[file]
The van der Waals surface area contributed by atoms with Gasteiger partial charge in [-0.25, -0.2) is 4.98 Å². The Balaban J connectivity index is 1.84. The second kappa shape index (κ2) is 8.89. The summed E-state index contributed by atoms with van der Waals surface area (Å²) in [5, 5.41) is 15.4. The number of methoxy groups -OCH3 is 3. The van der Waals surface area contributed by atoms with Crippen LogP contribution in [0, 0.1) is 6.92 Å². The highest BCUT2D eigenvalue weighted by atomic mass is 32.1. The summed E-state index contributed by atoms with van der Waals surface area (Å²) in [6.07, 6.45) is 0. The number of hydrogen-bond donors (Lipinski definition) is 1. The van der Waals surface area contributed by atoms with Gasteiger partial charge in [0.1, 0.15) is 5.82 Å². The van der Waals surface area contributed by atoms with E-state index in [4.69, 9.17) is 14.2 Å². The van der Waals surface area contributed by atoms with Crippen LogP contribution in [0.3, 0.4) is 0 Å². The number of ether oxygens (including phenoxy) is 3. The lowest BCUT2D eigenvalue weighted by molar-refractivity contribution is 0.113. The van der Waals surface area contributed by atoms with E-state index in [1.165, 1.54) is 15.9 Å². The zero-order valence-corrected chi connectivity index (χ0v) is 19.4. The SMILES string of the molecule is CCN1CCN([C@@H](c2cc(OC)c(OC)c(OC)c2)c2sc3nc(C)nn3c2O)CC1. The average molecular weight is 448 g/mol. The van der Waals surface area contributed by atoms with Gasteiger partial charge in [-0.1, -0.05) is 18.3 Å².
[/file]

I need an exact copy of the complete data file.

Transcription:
The van der Waals surface area contributed by atoms with Gasteiger partial charge in [-0.25, -0.2) is 4.98 Å². The Balaban J connectivity index is 1.84. The second kappa shape index (κ2) is 8.89. The summed E-state index contributed by atoms with van der Waals surface area (Å²) in [5, 5.41) is 15.4. The number of methoxy groups -OCH3 is 3. The van der Waals surface area contributed by atoms with Crippen LogP contribution in [0, 0.1) is 6.92 Å². The highest BCUT2D eigenvalue weighted by atomic mass is 32.1. The summed E-state index contributed by atoms with van der Waals surface area (Å²) in [6.07, 6.45) is 0. The number of hydrogen-bond donors (Lipinski definition) is 1. The van der Waals surface area contributed by atoms with Gasteiger partial charge in [0.1, 0.15) is 5.82 Å². The van der Waals surface area contributed by atoms with E-state index in [4.69, 9.17) is 14.2 Å². The van der Waals surface area contributed by atoms with Crippen LogP contribution in [0.3, 0.4) is 0 Å². The number of ether oxygens (including phenoxy) is 3. The lowest BCUT2D eigenvalue weighted by molar-refractivity contribution is 0.113. The van der Waals surface area contributed by atoms with E-state index in [1.165, 1.54) is 15.9 Å². The zero-order valence-corrected chi connectivity index (χ0v) is 19.4. The SMILES string of the molecule is CCN1CCN([C@@H](c2cc(OC)c(OC)c(OC)c2)c2sc3nc(C)nn3c2O)CC1. The average molecular weight is 448 g/mol. The van der Waals surface area contributed by atoms with Gasteiger partial charge in [-0.1, -0.05) is 18.3 Å².